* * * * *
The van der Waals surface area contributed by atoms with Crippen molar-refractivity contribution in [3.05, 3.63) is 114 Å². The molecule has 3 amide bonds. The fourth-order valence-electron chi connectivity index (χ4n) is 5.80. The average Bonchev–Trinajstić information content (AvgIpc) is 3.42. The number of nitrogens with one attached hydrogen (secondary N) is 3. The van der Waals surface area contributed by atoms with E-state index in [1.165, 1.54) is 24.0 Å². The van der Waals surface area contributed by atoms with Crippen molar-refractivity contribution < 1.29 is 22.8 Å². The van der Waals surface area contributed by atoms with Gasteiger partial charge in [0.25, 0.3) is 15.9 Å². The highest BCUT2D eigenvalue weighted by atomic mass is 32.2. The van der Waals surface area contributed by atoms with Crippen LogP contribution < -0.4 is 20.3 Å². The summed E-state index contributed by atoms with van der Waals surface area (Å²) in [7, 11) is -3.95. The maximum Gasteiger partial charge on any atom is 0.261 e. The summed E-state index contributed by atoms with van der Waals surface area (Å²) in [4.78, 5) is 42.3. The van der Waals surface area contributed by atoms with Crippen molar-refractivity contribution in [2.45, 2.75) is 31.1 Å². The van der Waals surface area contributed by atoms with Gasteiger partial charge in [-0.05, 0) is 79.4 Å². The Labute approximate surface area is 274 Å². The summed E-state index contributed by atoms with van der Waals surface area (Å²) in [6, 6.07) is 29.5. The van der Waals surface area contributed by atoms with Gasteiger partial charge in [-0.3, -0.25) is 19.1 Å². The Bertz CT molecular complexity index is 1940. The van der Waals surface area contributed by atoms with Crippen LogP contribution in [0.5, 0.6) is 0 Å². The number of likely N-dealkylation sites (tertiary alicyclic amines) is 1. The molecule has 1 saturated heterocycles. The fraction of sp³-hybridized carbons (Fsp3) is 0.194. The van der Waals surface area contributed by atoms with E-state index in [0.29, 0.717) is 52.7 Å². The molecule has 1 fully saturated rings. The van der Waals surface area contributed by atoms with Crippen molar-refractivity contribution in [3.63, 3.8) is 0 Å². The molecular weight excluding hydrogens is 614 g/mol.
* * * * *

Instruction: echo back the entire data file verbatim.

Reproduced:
The van der Waals surface area contributed by atoms with Crippen molar-refractivity contribution in [3.05, 3.63) is 114 Å². The molecule has 3 amide bonds. The fourth-order valence-electron chi connectivity index (χ4n) is 5.80. The average Bonchev–Trinajstić information content (AvgIpc) is 3.42. The number of nitrogens with one attached hydrogen (secondary N) is 3. The van der Waals surface area contributed by atoms with E-state index in [1.165, 1.54) is 24.0 Å². The van der Waals surface area contributed by atoms with Crippen molar-refractivity contribution < 1.29 is 22.8 Å². The van der Waals surface area contributed by atoms with Gasteiger partial charge in [0.25, 0.3) is 15.9 Å². The highest BCUT2D eigenvalue weighted by atomic mass is 32.2. The van der Waals surface area contributed by atoms with Crippen LogP contribution < -0.4 is 20.3 Å². The summed E-state index contributed by atoms with van der Waals surface area (Å²) in [7, 11) is -3.95. The maximum Gasteiger partial charge on any atom is 0.261 e. The summed E-state index contributed by atoms with van der Waals surface area (Å²) in [4.78, 5) is 42.3. The van der Waals surface area contributed by atoms with Crippen molar-refractivity contribution in [2.45, 2.75) is 31.1 Å². The van der Waals surface area contributed by atoms with Gasteiger partial charge in [-0.05, 0) is 79.4 Å². The Labute approximate surface area is 274 Å². The summed E-state index contributed by atoms with van der Waals surface area (Å²) in [6, 6.07) is 29.5. The van der Waals surface area contributed by atoms with Gasteiger partial charge in [-0.3, -0.25) is 19.1 Å². The Bertz CT molecular complexity index is 1940. The van der Waals surface area contributed by atoms with Crippen LogP contribution in [0.5, 0.6) is 0 Å². The number of likely N-dealkylation sites (tertiary alicyclic amines) is 1. The molecule has 1 saturated heterocycles. The fraction of sp³-hybridized carbons (Fsp3) is 0.194. The van der Waals surface area contributed by atoms with E-state index in [0.29, 0.717) is 52.7 Å². The molecule has 1 fully saturated rings. The van der Waals surface area contributed by atoms with Crippen molar-refractivity contribution in [3.63, 3.8) is 0 Å². The molecular weight excluding hydrogens is 614 g/mol.